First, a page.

So, the rules for the comparison primitives (<, >, ==) say that comparing 0 and null always returns false. (somewhat like the rule that says NaN == NaN is always false). But, >= and <= are not primitives. They are implemented in terms of <, >, and == Subsequently, because (0 < null) is false, the (0 >= null) will be true because '>=' just leverages the result of the '<' primitive.
If I've got this correctly it has something to do with the difference in how rational and equality comparison operators treat null. **For Relational Comparison it says that the operands are first converted to primitives (with hint on ToNumber) , then to the same type, before comparison. So if values are not type String, ToNumber is called on both, which for null coerces to 0 . Therefore: 0>= null; //true => because 0>= 0 is true. Equality comparison only calls ToNumber on Strings, Numbers, and Booleans. Null is considered undefined. null == undefined; // true Therefore 0 == undefined //false Am I making any sense? Thank you for this riddle, I didn't know about this...
kudos for the extensive research @dplusplus you are really close i would suggest you focus on the >= operator documentation and its final steps
Haha! Nice riddle. So, 0 is not smaller than null. And because of that >= returns true and > returns false?
let me focus the riddle: the interesting aspect here is the way the comparison algorithms work i am looking for an explanation of why: ((0 > null) == false) && ((0 == null) == false) but (0 >= null == true) the entire solution can be found by researching the emcascript documentaion in the link above
it's good that you did made me do my own research which led me to the conclusion of un-initialized value
OK, I surrender. ^^ I'm looking now at 9.3: 9.3 ToNumber The operator ToNumber converts its argument to a value of type Number according to the following table: Input Type Result Undefined NaN Null +0 Boolean The result is 1 if the argument is true. The result is +0 if the argument is false. Number The result equals the input argument (no conversion). etc. I've tried it like this... var y= null; var x = y; var a= 0; alert( 0 > x ); //false alert(0 >= x); //true alert (0 == a+x);// true // if I turn null into numeric value, the equation becomes true, isn't that exactly what's happening when ToNumber is called? Why is that not a solution? ^^
Ah, I see. A null reference IS a reference ^^
@dplusplus you posted something earlier that caught my attention regarding the ReferenceError exception it will happen in the following case: var x = y; alert(0 >= x); since y is not defined at all. but if you were to define it as null it would continue to the rest of the evaluation edit grats on platinum @dplusplus 🤗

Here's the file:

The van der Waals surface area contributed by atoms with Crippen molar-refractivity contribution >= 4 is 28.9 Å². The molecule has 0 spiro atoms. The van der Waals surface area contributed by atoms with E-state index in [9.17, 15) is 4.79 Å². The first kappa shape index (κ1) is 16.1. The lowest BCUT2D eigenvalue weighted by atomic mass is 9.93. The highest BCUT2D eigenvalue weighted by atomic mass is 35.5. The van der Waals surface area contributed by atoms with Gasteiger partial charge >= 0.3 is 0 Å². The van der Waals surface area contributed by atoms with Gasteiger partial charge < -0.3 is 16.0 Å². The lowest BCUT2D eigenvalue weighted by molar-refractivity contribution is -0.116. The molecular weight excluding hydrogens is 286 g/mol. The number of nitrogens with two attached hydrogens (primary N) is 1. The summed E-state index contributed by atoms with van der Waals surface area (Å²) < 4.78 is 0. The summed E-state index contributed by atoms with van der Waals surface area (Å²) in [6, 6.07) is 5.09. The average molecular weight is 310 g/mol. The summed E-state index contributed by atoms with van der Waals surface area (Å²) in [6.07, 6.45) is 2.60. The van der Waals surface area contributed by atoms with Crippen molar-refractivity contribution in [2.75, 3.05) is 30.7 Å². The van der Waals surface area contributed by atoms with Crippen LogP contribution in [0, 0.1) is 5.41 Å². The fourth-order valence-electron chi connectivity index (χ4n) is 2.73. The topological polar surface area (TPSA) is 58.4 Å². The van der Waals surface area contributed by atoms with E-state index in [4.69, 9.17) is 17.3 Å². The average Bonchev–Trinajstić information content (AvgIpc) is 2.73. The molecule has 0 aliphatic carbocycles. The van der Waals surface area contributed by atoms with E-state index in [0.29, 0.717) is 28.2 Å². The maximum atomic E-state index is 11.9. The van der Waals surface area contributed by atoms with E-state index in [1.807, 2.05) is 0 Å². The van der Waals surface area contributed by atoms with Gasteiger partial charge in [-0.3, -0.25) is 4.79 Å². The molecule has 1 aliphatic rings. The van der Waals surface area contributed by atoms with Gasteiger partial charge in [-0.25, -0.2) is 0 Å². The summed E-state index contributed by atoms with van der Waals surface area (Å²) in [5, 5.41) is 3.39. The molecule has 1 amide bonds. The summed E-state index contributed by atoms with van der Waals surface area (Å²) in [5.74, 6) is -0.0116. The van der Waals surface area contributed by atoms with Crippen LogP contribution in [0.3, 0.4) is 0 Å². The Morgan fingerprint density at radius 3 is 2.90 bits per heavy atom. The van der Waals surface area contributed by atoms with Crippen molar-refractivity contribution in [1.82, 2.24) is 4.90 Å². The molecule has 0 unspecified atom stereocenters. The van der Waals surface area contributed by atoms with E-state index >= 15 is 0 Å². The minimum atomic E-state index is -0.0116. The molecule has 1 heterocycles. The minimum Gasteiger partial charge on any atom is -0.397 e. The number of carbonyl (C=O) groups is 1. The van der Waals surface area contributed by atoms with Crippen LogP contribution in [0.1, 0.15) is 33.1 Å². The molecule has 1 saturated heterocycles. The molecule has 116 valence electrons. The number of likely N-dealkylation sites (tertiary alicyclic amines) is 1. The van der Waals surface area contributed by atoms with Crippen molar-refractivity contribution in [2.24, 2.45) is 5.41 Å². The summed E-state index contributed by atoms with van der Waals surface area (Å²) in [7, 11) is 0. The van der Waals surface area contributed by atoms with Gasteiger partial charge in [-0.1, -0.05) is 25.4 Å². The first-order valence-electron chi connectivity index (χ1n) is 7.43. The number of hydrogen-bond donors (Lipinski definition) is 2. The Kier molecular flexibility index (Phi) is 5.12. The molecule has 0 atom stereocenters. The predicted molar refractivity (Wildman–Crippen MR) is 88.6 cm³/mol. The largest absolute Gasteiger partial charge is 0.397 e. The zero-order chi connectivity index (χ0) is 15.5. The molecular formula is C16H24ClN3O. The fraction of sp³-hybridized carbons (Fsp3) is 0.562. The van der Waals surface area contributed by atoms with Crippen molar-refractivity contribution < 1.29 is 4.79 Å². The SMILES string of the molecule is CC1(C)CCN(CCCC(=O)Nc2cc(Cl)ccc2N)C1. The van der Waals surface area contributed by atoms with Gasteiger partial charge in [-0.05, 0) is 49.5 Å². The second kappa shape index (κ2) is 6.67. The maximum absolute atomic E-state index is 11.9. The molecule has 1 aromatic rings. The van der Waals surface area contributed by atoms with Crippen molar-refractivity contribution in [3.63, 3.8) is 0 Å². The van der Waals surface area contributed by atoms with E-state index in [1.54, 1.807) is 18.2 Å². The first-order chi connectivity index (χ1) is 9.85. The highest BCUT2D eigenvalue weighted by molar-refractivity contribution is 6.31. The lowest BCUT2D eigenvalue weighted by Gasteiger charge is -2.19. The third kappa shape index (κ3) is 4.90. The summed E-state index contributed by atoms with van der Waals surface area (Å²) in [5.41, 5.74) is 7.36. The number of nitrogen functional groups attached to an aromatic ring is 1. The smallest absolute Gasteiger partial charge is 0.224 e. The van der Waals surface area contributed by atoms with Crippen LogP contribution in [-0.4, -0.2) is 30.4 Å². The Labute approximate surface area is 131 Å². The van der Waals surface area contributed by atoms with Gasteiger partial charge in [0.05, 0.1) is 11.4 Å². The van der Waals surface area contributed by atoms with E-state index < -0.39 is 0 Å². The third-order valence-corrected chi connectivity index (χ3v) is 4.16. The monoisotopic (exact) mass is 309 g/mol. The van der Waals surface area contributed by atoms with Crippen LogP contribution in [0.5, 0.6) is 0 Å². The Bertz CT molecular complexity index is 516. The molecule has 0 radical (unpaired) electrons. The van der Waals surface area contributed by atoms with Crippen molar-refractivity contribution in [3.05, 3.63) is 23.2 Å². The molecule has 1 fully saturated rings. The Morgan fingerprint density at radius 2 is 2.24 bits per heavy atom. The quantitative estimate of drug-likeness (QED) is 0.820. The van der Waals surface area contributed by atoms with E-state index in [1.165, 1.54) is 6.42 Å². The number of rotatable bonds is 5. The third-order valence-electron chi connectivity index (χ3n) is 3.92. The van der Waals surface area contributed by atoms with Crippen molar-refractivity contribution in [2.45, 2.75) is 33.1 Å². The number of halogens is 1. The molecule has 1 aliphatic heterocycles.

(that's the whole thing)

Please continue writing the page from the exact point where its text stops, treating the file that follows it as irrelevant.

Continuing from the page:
@Burey Thank you. I wasn't sure about that so I wanted to read it later, it's a bit more complicated than I thought. .. I didn't fully understand getValue and that Reference Error so I didn't want to write some nonsense. edit: Thank you! :)))
With results you don't expect in first place and that will bring you a time of joyful time of table flipping when you've got to debug that :)
Pheeeew... As I understand the == reference, it runs to 11.9.3, calls ToPrimitive there, which can't cast null to a primitive and therefor returns null. Then the algorithm returns 22. -> false.
I just thought: undefined -> false? But shouldn't all the calls of GetValue() on null cause an exception? 'GetValue(V) 1. If Type(V) is not Reference, return V. 2. Call GetBase(V). 3. If Result(2) is null, throw a ReferenceError exception. ...' Tried it out in Java: Compiler says: nope, totally bad idea. Didn't wanna talk to me after that.
ding ding we have a winner here! here's a cookie for you 🍪 @Rob Blans
explanation: the key to this behaviour lies in the final two steps of the >= algorithm step 5 uses the < algorithm and step 6 returns false if step 5 returned either true or undefined otherwise it simply returns true as the < algorithm was used and we already know it returns false for this specific case, step 6 goes into the otherwise case which results in returning true
nope see what i wrote on this very thread: "regarding the ReferenceError exception it will happen in the following case: var x = y; alert(0 >= x); since y is not defined at all." evaluating null as null is ok the exception is thrown when there is no reference like "y" in the example above
bingo you can safely assume the algorithm does not throw an error and continues all the way